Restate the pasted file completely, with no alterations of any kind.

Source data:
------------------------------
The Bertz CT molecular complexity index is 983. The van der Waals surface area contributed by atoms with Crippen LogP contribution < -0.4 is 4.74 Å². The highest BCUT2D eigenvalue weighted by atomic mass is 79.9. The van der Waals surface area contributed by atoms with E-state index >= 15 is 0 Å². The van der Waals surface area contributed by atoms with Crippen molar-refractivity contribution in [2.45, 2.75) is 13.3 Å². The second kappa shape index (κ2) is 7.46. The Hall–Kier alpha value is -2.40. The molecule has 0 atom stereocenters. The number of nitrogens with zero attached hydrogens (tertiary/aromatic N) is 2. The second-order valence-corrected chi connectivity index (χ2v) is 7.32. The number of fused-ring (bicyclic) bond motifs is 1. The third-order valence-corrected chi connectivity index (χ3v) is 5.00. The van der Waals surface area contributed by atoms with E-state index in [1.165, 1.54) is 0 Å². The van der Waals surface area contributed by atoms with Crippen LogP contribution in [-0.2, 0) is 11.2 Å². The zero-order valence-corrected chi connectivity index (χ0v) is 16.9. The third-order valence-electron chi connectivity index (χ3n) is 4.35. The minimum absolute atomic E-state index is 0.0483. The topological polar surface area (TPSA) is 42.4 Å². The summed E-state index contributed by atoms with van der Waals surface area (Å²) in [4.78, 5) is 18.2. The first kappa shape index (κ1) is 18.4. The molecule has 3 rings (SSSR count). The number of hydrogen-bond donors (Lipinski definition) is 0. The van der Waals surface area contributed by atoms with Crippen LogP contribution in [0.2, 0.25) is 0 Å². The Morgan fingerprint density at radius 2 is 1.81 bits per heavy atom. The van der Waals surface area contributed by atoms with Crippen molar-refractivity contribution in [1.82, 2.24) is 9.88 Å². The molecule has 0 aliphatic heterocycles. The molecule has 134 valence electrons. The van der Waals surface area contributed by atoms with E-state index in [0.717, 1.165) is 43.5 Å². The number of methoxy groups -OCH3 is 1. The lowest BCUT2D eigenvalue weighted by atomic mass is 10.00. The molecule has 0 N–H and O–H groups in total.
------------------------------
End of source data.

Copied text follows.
The Bertz CT molecular complexity index is 983. The van der Waals surface area contributed by atoms with Crippen LogP contribution < -0.4 is 4.74 Å². The highest BCUT2D eigenvalue weighted by atomic mass is 79.9. The van der Waals surface area contributed by atoms with E-state index >= 15 is 0 Å². The van der Waals surface area contributed by atoms with Crippen molar-refractivity contribution in [2.45, 2.75) is 13.3 Å². The second kappa shape index (κ2) is 7.46. The Hall–Kier alpha value is -2.40. The molecule has 0 atom stereocenters. The number of nitrogens with zero attached hydrogens (tertiary/aromatic N) is 2. The second-order valence-corrected chi connectivity index (χ2v) is 7.32. The number of fused-ring (bicyclic) bond motifs is 1. The third-order valence-corrected chi connectivity index (χ3v) is 5.00. The van der Waals surface area contributed by atoms with E-state index in [1.165, 1.54) is 0 Å². The van der Waals surface area contributed by atoms with Crippen LogP contribution in [-0.2, 0) is 11.2 Å². The zero-order valence-corrected chi connectivity index (χ0v) is 16.9. The third-order valence-electron chi connectivity index (χ3n) is 4.35. The minimum absolute atomic E-state index is 0.0483. The topological polar surface area (TPSA) is 42.4 Å². The summed E-state index contributed by atoms with van der Waals surface area (Å²) in [4.78, 5) is 18.2. The first kappa shape index (κ1) is 18.4. The molecule has 3 rings (SSSR count). The number of hydrogen-bond donors (Lipinski definition) is 0. The van der Waals surface area contributed by atoms with Crippen LogP contribution in [0.2, 0.25) is 0 Å². The Morgan fingerprint density at radius 2 is 1.81 bits per heavy atom. The van der Waals surface area contributed by atoms with Crippen molar-refractivity contribution in [1.82, 2.24) is 9.88 Å². The molecule has 0 aliphatic heterocycles. The molecule has 134 valence electrons. The van der Waals surface area contributed by atoms with E-state index in [0.717, 1.165) is 43.5 Å². The number of methoxy groups -OCH3 is 1. The lowest BCUT2D eigenvalue weighted by atomic mass is 10.00. The molecule has 0 N–H and O–H groups in total.